By Susan Lasser, J.D.
Only a design defect claim will continue against the manufacturer of butter flavoring in an action by workers at a microwave popcorn packaging facility who claimed that their exposure to the flavoring which contained diacetyl caused their respiratory injuries, a federal district court in Indiana determined. The court could not find as a matter of law that the worker safety program by the workers’ employer was a superseding cause of their injuries. Additionally, the court found the sophisticate intermediary doctrine applied to defeat the workers’ failure to warn claim (Aregood v. Givaudan Flavors Corp., June 1, 2017).
The plaintiffs in the case worked in various capacities at a ConAgra Snack Foods Group (ConAgra) microwave popcorn packaging facility in Indiana. These workers alleged that their exposure to butter flavors that contained diacetyl, which were sold to ConAgra by Givaudan Flavors Corporation, caused them to develop respiratory injuries. The workers asserted four substantive claims: (1) strict liability for providing a product in a defective condition; (2) failure to warn as to the propensity of butter flavor to cause severe respiratory disease; (3) common law negligence; and (4) defective product design because the products were more dangerous than an ordinary consumer would expect when it was used as intended. Givaudan moved for summary judgment on all claims.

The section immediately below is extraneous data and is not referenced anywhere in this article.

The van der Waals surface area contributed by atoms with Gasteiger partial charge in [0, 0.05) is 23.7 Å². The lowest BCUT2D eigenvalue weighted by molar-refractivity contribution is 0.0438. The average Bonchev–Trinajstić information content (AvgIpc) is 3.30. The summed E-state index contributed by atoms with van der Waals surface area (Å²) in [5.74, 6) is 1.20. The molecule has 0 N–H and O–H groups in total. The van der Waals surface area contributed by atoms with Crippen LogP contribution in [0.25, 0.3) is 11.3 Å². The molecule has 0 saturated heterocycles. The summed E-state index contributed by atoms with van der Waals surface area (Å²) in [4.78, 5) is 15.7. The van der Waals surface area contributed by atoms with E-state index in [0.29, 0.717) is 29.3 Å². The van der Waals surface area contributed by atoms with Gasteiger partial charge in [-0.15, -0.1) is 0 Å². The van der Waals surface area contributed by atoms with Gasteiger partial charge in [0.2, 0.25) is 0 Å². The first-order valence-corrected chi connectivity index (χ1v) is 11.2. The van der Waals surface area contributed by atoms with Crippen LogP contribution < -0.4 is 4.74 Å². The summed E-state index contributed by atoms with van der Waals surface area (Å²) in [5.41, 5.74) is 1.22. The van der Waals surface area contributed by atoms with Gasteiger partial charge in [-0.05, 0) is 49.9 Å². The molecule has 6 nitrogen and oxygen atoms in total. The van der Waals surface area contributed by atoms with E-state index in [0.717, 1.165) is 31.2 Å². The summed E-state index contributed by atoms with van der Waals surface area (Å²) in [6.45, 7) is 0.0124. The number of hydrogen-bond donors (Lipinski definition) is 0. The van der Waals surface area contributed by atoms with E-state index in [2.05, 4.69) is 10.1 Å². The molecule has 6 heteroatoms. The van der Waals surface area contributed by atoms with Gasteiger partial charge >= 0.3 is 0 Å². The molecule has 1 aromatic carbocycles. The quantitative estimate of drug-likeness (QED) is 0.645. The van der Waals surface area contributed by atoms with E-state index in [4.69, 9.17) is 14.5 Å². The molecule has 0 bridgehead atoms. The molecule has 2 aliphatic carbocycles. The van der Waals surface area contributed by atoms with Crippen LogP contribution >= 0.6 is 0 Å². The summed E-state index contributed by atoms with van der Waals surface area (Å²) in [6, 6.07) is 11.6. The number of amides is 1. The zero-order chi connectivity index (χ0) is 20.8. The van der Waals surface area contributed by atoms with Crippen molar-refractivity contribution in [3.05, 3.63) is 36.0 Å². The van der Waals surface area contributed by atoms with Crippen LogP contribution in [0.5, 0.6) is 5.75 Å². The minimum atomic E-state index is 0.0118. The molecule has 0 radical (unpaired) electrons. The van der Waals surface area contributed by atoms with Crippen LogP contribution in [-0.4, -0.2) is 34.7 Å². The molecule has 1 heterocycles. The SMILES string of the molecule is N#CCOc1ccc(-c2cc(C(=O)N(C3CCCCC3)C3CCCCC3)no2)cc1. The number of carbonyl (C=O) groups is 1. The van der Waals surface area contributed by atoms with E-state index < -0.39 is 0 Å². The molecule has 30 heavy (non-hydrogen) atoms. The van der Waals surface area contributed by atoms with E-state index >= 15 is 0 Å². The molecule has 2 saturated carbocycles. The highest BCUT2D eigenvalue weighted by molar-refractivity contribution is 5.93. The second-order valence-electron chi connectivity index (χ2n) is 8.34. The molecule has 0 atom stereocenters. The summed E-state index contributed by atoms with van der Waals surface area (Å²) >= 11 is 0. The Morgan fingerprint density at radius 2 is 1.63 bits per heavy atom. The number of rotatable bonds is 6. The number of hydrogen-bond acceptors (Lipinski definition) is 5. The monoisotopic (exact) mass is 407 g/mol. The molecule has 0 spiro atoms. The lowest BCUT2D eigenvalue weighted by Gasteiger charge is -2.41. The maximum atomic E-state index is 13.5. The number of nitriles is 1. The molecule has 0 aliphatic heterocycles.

Strict liability defective condition. To state a claim for strict liability for a defective condition under the Indiana Product Liability Act (IPLA), a plaintiff must allege that the product was defectively manufactured or prepared. Instead, the workers argued that the product was unreasonably dangerous to the user or consumer because the workers were unaware that exposure to the product could cause them injury. The court noted, in fact, that the workers pleaded in their complaint that the defective condition was the failure to warn of the unreasonably dangerous condition. However, it was undisputed that there was no strict liability for either defective design or failure to warn claims under Indiana law. Therefore, the court held that Givaudan was entitled to summary judgment on the workers’ claim of strict liability in tort for a defective condition/manufacture.
Failure to warn. The workers argued that Givaudan purposefully failed to warn them about the dangers of butter flavors when it withheld information on its Material Safety Data Sheets (MSDSs) regarding permanent lung damage that could occur if the workers did not use full-face respirators. Givaudan asserted that it was entitled to summary judgment on the failure to warn claim because it reasonably relied on the workers’ employer, ConAgra, to protect its employees from any dangers associated with butter flavors used in ConAgra’s plants. The court agreed with Givaudan that the sophisticated intermediary doctrine applied in this case and that the manufacturer was entitled to summary judgment on this claim.